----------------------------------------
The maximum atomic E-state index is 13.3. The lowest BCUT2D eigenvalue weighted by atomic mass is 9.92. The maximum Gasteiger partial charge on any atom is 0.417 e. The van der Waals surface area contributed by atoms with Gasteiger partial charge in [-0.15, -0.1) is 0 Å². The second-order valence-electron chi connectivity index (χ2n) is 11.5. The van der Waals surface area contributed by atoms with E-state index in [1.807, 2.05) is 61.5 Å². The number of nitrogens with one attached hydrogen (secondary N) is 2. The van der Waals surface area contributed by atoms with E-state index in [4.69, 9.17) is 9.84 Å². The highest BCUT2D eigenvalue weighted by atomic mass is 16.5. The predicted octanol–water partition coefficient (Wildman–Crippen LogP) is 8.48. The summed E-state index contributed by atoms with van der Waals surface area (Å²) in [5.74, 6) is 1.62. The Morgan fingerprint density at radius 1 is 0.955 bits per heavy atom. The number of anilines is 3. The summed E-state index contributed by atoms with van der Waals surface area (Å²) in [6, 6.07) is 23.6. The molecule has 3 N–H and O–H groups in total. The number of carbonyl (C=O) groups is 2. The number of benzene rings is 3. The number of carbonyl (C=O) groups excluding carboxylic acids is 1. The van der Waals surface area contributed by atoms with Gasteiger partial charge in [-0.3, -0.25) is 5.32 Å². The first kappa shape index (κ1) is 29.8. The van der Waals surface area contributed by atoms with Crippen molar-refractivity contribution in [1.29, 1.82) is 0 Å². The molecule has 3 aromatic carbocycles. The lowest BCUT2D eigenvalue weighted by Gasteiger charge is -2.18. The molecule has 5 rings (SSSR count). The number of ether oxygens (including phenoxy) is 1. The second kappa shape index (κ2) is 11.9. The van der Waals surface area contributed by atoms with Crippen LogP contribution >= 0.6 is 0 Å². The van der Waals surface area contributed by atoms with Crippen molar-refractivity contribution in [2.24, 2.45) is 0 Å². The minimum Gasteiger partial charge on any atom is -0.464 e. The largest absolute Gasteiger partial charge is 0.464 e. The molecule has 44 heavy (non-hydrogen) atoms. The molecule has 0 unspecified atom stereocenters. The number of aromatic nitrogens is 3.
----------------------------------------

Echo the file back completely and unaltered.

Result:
The maximum atomic E-state index is 13.3. The lowest BCUT2D eigenvalue weighted by atomic mass is 9.92. The maximum Gasteiger partial charge on any atom is 0.417 e. The van der Waals surface area contributed by atoms with Gasteiger partial charge in [-0.15, -0.1) is 0 Å². The second-order valence-electron chi connectivity index (χ2n) is 11.5. The van der Waals surface area contributed by atoms with E-state index in [1.807, 2.05) is 61.5 Å². The number of nitrogens with one attached hydrogen (secondary N) is 2. The van der Waals surface area contributed by atoms with E-state index in [4.69, 9.17) is 9.84 Å². The highest BCUT2D eigenvalue weighted by atomic mass is 16.5. The predicted octanol–water partition coefficient (Wildman–Crippen LogP) is 8.48. The summed E-state index contributed by atoms with van der Waals surface area (Å²) in [5.74, 6) is 1.62. The Morgan fingerprint density at radius 1 is 0.955 bits per heavy atom. The number of anilines is 3. The summed E-state index contributed by atoms with van der Waals surface area (Å²) in [6, 6.07) is 23.6. The molecule has 3 N–H and O–H groups in total. The number of carbonyl (C=O) groups is 2. The number of benzene rings is 3. The number of carbonyl (C=O) groups excluding carboxylic acids is 1. The van der Waals surface area contributed by atoms with Gasteiger partial charge in [-0.3, -0.25) is 5.32 Å². The first kappa shape index (κ1) is 29.8. The van der Waals surface area contributed by atoms with Crippen molar-refractivity contribution in [1.29, 1.82) is 0 Å². The molecule has 3 aromatic carbocycles. The lowest BCUT2D eigenvalue weighted by Gasteiger charge is -2.18. The molecule has 5 rings (SSSR count). The number of ether oxygens (including phenoxy) is 1. The second kappa shape index (κ2) is 11.9. The van der Waals surface area contributed by atoms with Crippen LogP contribution >= 0.6 is 0 Å². The van der Waals surface area contributed by atoms with Crippen molar-refractivity contribution in [2.24, 2.45) is 0 Å². The minimum Gasteiger partial charge on any atom is -0.464 e. The largest absolute Gasteiger partial charge is 0.464 e. The molecule has 44 heavy (non-hydrogen) atoms. The molecule has 0 unspecified atom stereocenters. The number of aromatic nitrogens is 3.